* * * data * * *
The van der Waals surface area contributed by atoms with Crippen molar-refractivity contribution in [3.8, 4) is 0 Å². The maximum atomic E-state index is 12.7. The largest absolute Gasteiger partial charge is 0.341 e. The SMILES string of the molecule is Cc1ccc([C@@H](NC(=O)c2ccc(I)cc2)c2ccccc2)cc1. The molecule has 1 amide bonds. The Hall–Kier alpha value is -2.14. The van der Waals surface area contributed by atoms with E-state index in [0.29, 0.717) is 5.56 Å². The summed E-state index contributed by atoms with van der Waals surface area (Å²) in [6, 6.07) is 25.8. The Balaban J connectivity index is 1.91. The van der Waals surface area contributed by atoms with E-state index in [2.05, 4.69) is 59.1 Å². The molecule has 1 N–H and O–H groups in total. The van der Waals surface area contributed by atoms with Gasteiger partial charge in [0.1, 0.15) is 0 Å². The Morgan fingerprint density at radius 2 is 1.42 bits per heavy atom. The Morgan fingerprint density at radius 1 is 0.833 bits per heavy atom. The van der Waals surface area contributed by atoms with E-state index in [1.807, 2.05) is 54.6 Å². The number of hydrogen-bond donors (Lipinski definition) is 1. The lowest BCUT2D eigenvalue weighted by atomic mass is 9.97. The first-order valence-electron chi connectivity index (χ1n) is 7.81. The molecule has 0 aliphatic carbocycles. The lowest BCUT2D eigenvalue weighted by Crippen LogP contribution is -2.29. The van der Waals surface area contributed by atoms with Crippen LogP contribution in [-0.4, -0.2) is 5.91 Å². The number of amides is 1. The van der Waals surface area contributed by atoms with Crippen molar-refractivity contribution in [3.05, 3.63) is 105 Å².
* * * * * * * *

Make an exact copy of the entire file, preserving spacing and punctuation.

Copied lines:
The van der Waals surface area contributed by atoms with Crippen molar-refractivity contribution in [3.8, 4) is 0 Å². The maximum atomic E-state index is 12.7. The largest absolute Gasteiger partial charge is 0.341 e. The SMILES string of the molecule is Cc1ccc([C@@H](NC(=O)c2ccc(I)cc2)c2ccccc2)cc1. The molecule has 1 amide bonds. The Hall–Kier alpha value is -2.14. The van der Waals surface area contributed by atoms with E-state index in [0.29, 0.717) is 5.56 Å². The summed E-state index contributed by atoms with van der Waals surface area (Å²) in [6, 6.07) is 25.8. The Balaban J connectivity index is 1.91. The van der Waals surface area contributed by atoms with E-state index in [2.05, 4.69) is 59.1 Å². The molecule has 1 N–H and O–H groups in total. The van der Waals surface area contributed by atoms with Gasteiger partial charge in [0.1, 0.15) is 0 Å². The Morgan fingerprint density at radius 2 is 1.42 bits per heavy atom. The Morgan fingerprint density at radius 1 is 0.833 bits per heavy atom. The van der Waals surface area contributed by atoms with E-state index in [1.807, 2.05) is 54.6 Å². The number of hydrogen-bond donors (Lipinski definition) is 1. The lowest BCUT2D eigenvalue weighted by atomic mass is 9.97. The first-order valence-electron chi connectivity index (χ1n) is 7.81. The molecule has 0 aliphatic carbocycles. The lowest BCUT2D eigenvalue weighted by Crippen LogP contribution is -2.29. The van der Waals surface area contributed by atoms with Crippen LogP contribution in [-0.4, -0.2) is 5.91 Å². The number of amides is 1. The van der Waals surface area contributed by atoms with Crippen molar-refractivity contribution in [3.05, 3.63) is 105 Å².